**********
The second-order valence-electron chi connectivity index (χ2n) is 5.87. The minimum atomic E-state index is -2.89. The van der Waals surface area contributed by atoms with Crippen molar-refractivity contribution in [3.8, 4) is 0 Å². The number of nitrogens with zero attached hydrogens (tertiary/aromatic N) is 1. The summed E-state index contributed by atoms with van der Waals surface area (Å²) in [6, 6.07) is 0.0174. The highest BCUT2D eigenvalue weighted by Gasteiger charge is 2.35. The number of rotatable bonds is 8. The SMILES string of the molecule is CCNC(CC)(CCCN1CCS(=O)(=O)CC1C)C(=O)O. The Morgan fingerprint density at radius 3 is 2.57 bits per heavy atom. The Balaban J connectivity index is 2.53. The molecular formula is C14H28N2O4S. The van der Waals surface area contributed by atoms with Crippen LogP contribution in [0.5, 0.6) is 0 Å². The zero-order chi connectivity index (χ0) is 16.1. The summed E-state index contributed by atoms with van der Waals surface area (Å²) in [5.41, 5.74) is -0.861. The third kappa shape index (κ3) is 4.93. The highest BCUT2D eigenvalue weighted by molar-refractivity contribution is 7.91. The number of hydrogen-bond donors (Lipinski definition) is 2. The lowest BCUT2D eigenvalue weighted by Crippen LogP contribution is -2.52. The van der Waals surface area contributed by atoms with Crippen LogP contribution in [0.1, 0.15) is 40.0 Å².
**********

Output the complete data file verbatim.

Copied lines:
The second-order valence-electron chi connectivity index (χ2n) is 5.87. The minimum atomic E-state index is -2.89. The van der Waals surface area contributed by atoms with Crippen molar-refractivity contribution in [3.8, 4) is 0 Å². The number of nitrogens with zero attached hydrogens (tertiary/aromatic N) is 1. The summed E-state index contributed by atoms with van der Waals surface area (Å²) in [6, 6.07) is 0.0174. The highest BCUT2D eigenvalue weighted by Gasteiger charge is 2.35. The number of rotatable bonds is 8. The SMILES string of the molecule is CCNC(CC)(CCCN1CCS(=O)(=O)CC1C)C(=O)O. The Morgan fingerprint density at radius 3 is 2.57 bits per heavy atom. The Balaban J connectivity index is 2.53. The molecular formula is C14H28N2O4S. The van der Waals surface area contributed by atoms with Crippen LogP contribution in [0.5, 0.6) is 0 Å². The zero-order chi connectivity index (χ0) is 16.1. The summed E-state index contributed by atoms with van der Waals surface area (Å²) in [5.41, 5.74) is -0.861. The third kappa shape index (κ3) is 4.93. The highest BCUT2D eigenvalue weighted by molar-refractivity contribution is 7.91. The number of hydrogen-bond donors (Lipinski definition) is 2. The lowest BCUT2D eigenvalue weighted by Crippen LogP contribution is -2.52. The van der Waals surface area contributed by atoms with Crippen LogP contribution in [0.1, 0.15) is 40.0 Å².